This is, of course, part of the fun of using Agile inside of marketing.
We’re highly service-oriented, taking requests from multiple internal partners, and also responsible for staying responsive to changes in the market. I’ve long been sure that this prevalence of unplanned work is one of the reasons that marketers gravitate toward hybrid frameworks rather than Scrum.
If you’re plagued by unplanned work like those 44%, check out this guide to Kanban. Implementing aspects of this framework is often a game changer for our clients who struggle with this perennial marketing struggle.
Agile for the Long Term
Agile is a marathon, not a Sprint (even if you use those), so we’ve started probing the changes that marketing organizations are making to sustain their new ways of working.
Not surprisingly, given our love of martech, marketers are relying on standardized project management tools to help them:
This is another question where multiple options were available, so many respondents are doing more than one of these. Of course a standardized tool helps, particularly at the enterprise level where marketing leaders need insight to what’s going on across multiple Agile teams.
It’s interesting that the same number of people report fiddling with their planning as well.
I see this as yet another sign of growing maturity; the traditional annual plan simply isn’t going to support rapid iteration and experimentation.
Note also that several of the most commonly cited changes related to ongoing education. This is vital to counteracting the major hurdle we already discussed: a lack of knowledge.
It’s disappointing to see 15% saying nothing is being done to keep Agile going. We may be maturing as agilists, but our work within marketing is definitely not done.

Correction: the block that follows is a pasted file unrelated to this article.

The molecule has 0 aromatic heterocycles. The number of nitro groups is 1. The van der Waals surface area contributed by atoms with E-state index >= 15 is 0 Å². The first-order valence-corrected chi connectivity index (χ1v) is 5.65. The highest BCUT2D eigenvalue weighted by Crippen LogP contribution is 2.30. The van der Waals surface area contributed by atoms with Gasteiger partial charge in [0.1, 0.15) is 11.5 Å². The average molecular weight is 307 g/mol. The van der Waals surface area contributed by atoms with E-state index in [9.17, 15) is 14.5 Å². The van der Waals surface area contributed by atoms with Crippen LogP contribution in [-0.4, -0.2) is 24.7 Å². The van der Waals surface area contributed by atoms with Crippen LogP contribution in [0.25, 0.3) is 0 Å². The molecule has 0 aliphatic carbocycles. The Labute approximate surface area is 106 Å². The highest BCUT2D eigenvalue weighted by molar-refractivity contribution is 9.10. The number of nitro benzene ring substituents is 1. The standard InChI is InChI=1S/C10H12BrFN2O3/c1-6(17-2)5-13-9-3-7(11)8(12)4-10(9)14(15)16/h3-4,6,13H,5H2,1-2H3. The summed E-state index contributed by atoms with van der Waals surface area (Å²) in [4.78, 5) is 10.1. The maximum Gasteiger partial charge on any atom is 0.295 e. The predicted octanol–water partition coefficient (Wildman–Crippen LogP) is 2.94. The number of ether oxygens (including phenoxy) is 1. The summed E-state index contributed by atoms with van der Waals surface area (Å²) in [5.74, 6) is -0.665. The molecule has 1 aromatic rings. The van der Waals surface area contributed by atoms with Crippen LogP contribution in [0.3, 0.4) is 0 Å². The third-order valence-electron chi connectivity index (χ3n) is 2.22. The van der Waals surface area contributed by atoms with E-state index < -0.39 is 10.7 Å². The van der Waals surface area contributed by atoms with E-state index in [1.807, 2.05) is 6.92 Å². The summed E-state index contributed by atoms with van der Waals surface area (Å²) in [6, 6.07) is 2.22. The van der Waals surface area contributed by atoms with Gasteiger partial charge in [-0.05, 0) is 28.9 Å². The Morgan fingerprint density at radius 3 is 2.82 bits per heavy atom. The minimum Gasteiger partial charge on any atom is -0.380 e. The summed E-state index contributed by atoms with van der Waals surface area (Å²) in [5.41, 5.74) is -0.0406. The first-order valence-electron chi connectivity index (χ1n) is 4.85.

Marketing Agility → Business Agility
An emerging hypothesis here at AgileSherpas is that marketing is one of the best keys to unlock business agility. We touch so many other parts of the organization, and we connect external customers with internal business customers, it makes us an awesome Agile catalyst.
This year’s report holds a couple of cool data points pointing toward how Agile marketing can help grow agility in other parts of the organization.
The Importance of Agile Ways of Working
One of the most interesting things about our Agile respondents is where they find their internal partners in agility.
It’s not surprising that product development and IT are at the top of this list. With more than 95% of developers reporting use of Agile, you’re going to have to look hard for non-Agile teams in these parts of the organization (though they definitely exist!).
But when we move outside those segments, we find sales coming in at third place with 18%. As one of the strongest internal connections for marketers, particularly in B2B, it’s great to see Agile making inroads here.